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A ‘Back Door’ To O’Hare Airport Is Coming After City Council Approves New West Tollway

The tollway will make it faster to get to the airport from the suburbs and reduce overcrowding on existing roads by more than 20 percent, an alderman said Wednesday.

O'Hare International Airport
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O’HARE — A tollway will be built along the west edge of O’Hare Airport, making it faster to get to the airport from the suburbs.

City Council on Wednesday approved a land deal with the Illinois Tollway Authority, making way for the I-490 tollway, which will connect with the I-90 Jane Addams Tollway to the north and the I-294 Tri-State Tollway to the south. The tollway, which has been decades in the making, will create a feeder for the I-390 highway to open more direct access to the airport from western suburbs, including Itasca and Elk Grove Village.

The move is part of the Elgin O’Hare Western Access Project, which is projected to complete a ring of highways around the 7,200-acre international airport by 2026.

Ald. Matt O’Shea (19th), who chairs the City Council Committee on Aviation, said Wednesday the new O’Hare expressway will reduce traffic congestion on existing roadways by 20 percent, increase freight activity and create more jobs.

“This is huge for our city and our metro region,” O’Shea said. “The start of this project … will create more than 50,000 jobs. This will save overcrowding on our highway and local roads by more than 20 percent.”

Credit: Colin Boyle/Block Club Chicago
Ald. Matthew O’Shea (19th) looks on at a City Council meeting on March 23, 2022.

The ordinance, which was unanimously advanced by the aviation committee earlier this week, was proposed by Mayor Lori Lightfoot last month and will transfer about 202 acres of city-owned land along the west edge of the airport to the Illinois Tollway. The tollway will pay the city about $107.8 million for the land in four installments, a payment the city may only spend on airport infrastructure.  

“This project is of regional and national significance, and it has been recognized by the federal government as such,” Chicago Department of Aviation Commissioner Jamie Rhee told committee members Monday. “It is going to provide many, many benefits. Aside from the contracting opportunities and employment opportunities, it will also create a back door to O’Hare.”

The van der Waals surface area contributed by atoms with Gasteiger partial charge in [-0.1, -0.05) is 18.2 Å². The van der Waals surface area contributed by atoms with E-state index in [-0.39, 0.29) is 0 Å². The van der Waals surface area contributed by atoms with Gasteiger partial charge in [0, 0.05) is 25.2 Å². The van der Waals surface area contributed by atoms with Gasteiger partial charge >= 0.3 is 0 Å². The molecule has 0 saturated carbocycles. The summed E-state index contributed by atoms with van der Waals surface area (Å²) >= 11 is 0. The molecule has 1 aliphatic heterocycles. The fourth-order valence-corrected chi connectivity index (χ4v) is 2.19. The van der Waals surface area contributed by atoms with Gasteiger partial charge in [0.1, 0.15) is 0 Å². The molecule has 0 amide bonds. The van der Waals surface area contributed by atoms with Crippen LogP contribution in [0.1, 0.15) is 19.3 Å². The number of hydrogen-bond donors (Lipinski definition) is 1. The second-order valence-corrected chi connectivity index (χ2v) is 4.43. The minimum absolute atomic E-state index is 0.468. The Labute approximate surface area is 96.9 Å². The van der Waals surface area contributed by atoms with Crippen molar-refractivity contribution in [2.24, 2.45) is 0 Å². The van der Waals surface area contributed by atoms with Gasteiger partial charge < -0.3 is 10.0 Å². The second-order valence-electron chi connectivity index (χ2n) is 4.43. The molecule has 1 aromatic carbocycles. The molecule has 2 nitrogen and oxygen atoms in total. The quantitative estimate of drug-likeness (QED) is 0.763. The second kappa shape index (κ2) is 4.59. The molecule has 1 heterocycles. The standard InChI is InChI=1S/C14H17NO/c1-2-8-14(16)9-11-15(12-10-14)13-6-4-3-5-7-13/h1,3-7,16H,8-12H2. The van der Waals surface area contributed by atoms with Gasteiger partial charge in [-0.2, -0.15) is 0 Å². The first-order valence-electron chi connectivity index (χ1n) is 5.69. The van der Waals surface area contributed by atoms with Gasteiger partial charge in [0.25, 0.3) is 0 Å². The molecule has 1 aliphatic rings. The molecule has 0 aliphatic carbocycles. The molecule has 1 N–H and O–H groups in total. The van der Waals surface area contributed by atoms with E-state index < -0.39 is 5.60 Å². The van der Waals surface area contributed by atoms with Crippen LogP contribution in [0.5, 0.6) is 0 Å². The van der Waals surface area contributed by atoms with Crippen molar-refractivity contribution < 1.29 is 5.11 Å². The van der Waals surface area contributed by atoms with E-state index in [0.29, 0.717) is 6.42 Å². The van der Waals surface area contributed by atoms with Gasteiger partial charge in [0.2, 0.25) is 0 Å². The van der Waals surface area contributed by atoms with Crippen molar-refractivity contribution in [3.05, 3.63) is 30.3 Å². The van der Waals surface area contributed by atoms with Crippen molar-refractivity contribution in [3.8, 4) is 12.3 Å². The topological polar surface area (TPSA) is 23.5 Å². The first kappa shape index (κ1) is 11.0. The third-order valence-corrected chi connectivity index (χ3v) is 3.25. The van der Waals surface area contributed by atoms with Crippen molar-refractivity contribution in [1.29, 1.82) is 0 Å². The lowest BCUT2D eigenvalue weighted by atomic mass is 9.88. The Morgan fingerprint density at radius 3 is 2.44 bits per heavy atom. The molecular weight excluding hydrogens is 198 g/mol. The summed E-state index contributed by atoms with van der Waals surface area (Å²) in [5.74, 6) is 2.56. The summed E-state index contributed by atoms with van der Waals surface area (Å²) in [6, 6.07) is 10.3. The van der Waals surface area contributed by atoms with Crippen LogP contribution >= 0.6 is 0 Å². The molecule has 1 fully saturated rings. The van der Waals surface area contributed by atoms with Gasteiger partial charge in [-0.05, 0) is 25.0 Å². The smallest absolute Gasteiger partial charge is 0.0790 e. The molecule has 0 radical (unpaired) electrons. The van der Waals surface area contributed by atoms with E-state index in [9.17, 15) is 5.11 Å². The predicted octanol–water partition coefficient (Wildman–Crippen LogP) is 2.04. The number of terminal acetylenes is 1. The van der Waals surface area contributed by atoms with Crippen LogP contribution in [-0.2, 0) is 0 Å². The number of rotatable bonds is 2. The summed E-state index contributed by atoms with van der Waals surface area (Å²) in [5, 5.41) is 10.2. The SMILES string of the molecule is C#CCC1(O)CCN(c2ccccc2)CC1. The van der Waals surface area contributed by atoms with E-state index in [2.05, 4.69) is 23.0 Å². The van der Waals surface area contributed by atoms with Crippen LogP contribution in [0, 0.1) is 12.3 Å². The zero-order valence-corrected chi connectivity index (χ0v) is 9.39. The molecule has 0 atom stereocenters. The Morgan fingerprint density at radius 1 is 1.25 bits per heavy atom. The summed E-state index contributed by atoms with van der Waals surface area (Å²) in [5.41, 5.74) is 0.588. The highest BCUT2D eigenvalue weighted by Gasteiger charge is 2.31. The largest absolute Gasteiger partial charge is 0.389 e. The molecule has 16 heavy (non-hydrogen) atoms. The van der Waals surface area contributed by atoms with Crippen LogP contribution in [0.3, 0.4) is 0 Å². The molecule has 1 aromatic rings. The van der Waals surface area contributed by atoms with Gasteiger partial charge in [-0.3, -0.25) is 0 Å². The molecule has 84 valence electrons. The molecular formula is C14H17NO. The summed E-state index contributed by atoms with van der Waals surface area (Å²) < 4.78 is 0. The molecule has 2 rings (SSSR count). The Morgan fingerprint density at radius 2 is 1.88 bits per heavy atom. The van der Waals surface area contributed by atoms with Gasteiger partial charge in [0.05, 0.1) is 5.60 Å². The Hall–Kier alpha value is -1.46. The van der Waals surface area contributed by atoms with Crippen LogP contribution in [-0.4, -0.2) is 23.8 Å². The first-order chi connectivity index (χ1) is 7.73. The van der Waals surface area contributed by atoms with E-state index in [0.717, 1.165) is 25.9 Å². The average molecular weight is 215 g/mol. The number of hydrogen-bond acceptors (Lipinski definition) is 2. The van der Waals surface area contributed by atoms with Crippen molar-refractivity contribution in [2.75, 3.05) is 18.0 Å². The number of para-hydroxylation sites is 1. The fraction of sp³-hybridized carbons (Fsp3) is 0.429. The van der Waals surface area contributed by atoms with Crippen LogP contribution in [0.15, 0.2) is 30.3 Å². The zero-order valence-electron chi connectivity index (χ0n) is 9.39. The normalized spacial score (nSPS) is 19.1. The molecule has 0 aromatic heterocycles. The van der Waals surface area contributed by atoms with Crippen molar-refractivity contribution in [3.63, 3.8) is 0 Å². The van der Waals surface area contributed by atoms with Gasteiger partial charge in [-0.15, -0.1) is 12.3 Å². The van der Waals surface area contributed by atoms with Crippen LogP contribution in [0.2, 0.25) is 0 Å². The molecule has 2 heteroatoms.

The ordinance amends the intergovernmental agreement the city inked with the Illinois Tollway Authority in 2017 to reflect design changes engineers have since made to avoid interfering with runways and nearby railways, Rhee said. The new plan would orient the new highway to make it “adjacent to the existing alignment of Irving Park Road along the southeast corner of the airport,” she said.  

She also pitched the project as a tool to ease traffic jams around the airport.  

“Those individuals that are just merely trying to bypass O’Hare and just get onto that southern leg of 294 will now have an alternate where they can go to the west side, instead of clogging our entrance, which is one way in and one way out of O’Hare off I-190.” Rhee said.   

Illinois Tollway executive director Jose Alvarez said Monday that drivers would be charged about $0.20 per mile to use the new highway, “just like [in] the rest of our system.”

Ald. Nick Sposato (38th) called the price “a great deal.”  

O’Shea said the tollway’s expansion and benefits will help bring back activity to the city’s “biggest economic engine” after the pandemic’s hit to airport business.

O’Hare saw 30 million passengers in 2020, compared to 84 million in 2019, he said.

“We’ve got a lot to do and we need to do everything we can in this body to support promote and expand what we have going on at both our international airports,” he said.

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